CONAN: Blair, thanks very much for the call, and good luck with your studies.

BLAIR: Thank you.

CONAN: Here's an oft-repeated accusation, Howard, from a commentator on our blog. So how long has Mormonism been inclusive - less than 20 years? Any religion that believed blacks were evil up until the early 1980s is more than suspect in my opinion. So what about diversity in the church?

BERKES: There are a couple of factual inaccuracies in that question. In 1978, the president and prophet of the Mormon church had a revelation that then - that permitted people with dark skin - African-Americans, Africans in other countries, people in Latin America with dark skin - to attain full membership in the church.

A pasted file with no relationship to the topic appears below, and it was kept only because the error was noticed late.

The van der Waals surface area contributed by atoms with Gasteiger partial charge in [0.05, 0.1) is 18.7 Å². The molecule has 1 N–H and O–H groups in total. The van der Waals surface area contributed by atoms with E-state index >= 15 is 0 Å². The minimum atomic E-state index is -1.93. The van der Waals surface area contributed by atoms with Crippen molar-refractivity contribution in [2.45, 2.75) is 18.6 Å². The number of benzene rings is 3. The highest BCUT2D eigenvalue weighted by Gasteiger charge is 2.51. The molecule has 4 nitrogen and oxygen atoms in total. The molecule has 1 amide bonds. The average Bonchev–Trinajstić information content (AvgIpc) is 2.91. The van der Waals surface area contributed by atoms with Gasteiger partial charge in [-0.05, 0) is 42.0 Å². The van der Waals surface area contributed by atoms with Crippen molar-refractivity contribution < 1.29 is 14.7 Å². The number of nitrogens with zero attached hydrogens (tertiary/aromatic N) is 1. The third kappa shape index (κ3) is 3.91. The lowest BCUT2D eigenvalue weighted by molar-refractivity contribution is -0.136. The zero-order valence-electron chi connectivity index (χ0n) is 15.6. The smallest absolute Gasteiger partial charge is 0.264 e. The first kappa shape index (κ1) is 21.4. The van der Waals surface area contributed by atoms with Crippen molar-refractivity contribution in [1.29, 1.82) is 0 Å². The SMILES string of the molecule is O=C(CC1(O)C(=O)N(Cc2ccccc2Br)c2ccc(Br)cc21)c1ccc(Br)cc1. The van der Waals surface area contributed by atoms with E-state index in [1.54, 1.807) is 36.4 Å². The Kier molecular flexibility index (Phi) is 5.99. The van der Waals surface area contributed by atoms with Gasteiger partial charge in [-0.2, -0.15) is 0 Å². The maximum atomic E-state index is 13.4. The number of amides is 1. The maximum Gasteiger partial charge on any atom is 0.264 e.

The church never banned people with dark skin, but it did have a belief that they were cursed and that they would not be able to attain full membership. The men who had dark skin couldn't become deacons or members of the priesthood in the Mormon faith and so they were limited in the depth of their participation in the faith. And that continued until 1978.

When this revelation occurred, the effect of that is the president of the church says God has told me that this is no longer something that should be believed and it's - and we dispense with it. And since then, people with dark skin have been able to attain full fellowship in the church. There are many, many, many Mormons who fit that description in Africa, in the United States and in Latin America.

CONAN: And in the church hierarchy?